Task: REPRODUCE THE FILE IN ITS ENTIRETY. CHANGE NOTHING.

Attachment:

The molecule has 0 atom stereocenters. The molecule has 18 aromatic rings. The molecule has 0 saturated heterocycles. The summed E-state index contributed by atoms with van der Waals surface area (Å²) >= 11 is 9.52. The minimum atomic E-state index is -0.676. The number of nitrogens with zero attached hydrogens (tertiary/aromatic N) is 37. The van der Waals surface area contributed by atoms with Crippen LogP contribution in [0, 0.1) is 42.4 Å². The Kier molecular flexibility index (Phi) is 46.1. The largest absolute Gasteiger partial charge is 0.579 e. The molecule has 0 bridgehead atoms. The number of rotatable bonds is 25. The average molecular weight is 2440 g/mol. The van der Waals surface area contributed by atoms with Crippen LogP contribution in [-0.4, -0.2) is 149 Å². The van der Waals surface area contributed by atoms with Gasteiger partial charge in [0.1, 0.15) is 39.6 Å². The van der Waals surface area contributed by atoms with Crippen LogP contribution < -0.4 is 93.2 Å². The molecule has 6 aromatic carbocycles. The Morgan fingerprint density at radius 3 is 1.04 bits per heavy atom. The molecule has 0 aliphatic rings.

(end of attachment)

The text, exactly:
The molecule has 0 atom stereocenters. The molecule has 18 aromatic rings. The molecule has 0 saturated heterocycles. The summed E-state index contributed by atoms with van der Waals surface area (Å²) >= 11 is 9.52. The minimum atomic E-state index is -0.676. The number of nitrogens with zero attached hydrogens (tertiary/aromatic N) is 37. The van der Waals surface area contributed by atoms with Crippen LogP contribution in [0, 0.1) is 42.4 Å². The Kier molecular flexibility index (Phi) is 46.1. The largest absolute Gasteiger partial charge is 0.579 e. The molecule has 0 bridgehead atoms. The number of rotatable bonds is 25. The average molecular weight is 2440 g/mol. The van der Waals surface area contributed by atoms with Crippen LogP contribution in [-0.4, -0.2) is 149 Å². The van der Waals surface area contributed by atoms with Gasteiger partial charge in [0.1, 0.15) is 39.6 Å². The van der Waals surface area contributed by atoms with Crippen LogP contribution < -0.4 is 93.2 Å². The molecule has 6 aromatic carbocycles. The Morgan fingerprint density at radius 3 is 1.04 bits per heavy atom. The molecule has 0 aliphatic rings.